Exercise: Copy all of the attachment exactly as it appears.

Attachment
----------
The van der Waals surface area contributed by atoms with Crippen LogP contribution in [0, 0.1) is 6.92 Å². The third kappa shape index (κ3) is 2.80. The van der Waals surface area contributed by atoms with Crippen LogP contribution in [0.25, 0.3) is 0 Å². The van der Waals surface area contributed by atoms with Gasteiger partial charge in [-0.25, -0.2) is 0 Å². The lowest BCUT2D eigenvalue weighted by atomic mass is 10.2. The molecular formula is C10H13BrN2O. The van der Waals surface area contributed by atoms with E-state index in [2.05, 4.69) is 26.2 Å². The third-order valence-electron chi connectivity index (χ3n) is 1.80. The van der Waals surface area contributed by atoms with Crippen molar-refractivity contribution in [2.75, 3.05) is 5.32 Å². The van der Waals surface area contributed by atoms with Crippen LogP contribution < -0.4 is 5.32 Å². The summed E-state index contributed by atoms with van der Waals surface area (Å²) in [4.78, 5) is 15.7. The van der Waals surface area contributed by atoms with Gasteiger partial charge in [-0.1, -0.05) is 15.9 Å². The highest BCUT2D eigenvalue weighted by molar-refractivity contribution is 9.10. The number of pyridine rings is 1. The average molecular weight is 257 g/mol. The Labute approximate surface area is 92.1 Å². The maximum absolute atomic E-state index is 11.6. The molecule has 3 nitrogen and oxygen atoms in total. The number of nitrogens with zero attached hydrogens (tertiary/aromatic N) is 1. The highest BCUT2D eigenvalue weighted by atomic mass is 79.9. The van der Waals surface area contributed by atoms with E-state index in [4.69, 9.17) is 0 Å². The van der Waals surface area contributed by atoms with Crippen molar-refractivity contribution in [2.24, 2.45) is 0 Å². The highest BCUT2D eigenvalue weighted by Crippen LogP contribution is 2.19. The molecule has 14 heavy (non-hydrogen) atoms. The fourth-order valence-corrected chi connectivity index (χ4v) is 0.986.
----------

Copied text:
The van der Waals surface area contributed by atoms with Crippen LogP contribution in [0, 0.1) is 6.92 Å². The third kappa shape index (κ3) is 2.80. The van der Waals surface area contributed by atoms with Crippen LogP contribution in [0.25, 0.3) is 0 Å². The van der Waals surface area contributed by atoms with Gasteiger partial charge in [-0.25, -0.2) is 0 Å². The lowest BCUT2D eigenvalue weighted by atomic mass is 10.2. The molecular formula is C10H13BrN2O. The van der Waals surface area contributed by atoms with E-state index in [2.05, 4.69) is 26.2 Å². The third-order valence-electron chi connectivity index (χ3n) is 1.80. The van der Waals surface area contributed by atoms with Crippen molar-refractivity contribution in [2.75, 3.05) is 5.32 Å². The van der Waals surface area contributed by atoms with Crippen LogP contribution < -0.4 is 5.32 Å². The summed E-state index contributed by atoms with van der Waals surface area (Å²) in [4.78, 5) is 15.7. The van der Waals surface area contributed by atoms with Gasteiger partial charge in [-0.1, -0.05) is 15.9 Å². The highest BCUT2D eigenvalue weighted by molar-refractivity contribution is 9.10. The number of pyridine rings is 1. The average molecular weight is 257 g/mol. The Labute approximate surface area is 92.1 Å². The maximum absolute atomic E-state index is 11.6. The molecule has 3 nitrogen and oxygen atoms in total. The number of nitrogens with zero attached hydrogens (tertiary/aromatic N) is 1. The highest BCUT2D eigenvalue weighted by atomic mass is 79.9. The van der Waals surface area contributed by atoms with E-state index in [4.69, 9.17) is 0 Å². The van der Waals surface area contributed by atoms with Crippen molar-refractivity contribution in [2.24, 2.45) is 0 Å². The highest BCUT2D eigenvalue weighted by Crippen LogP contribution is 2.19. The molecule has 14 heavy (non-hydrogen) atoms. The fourth-order valence-corrected chi connectivity index (χ4v) is 0.986.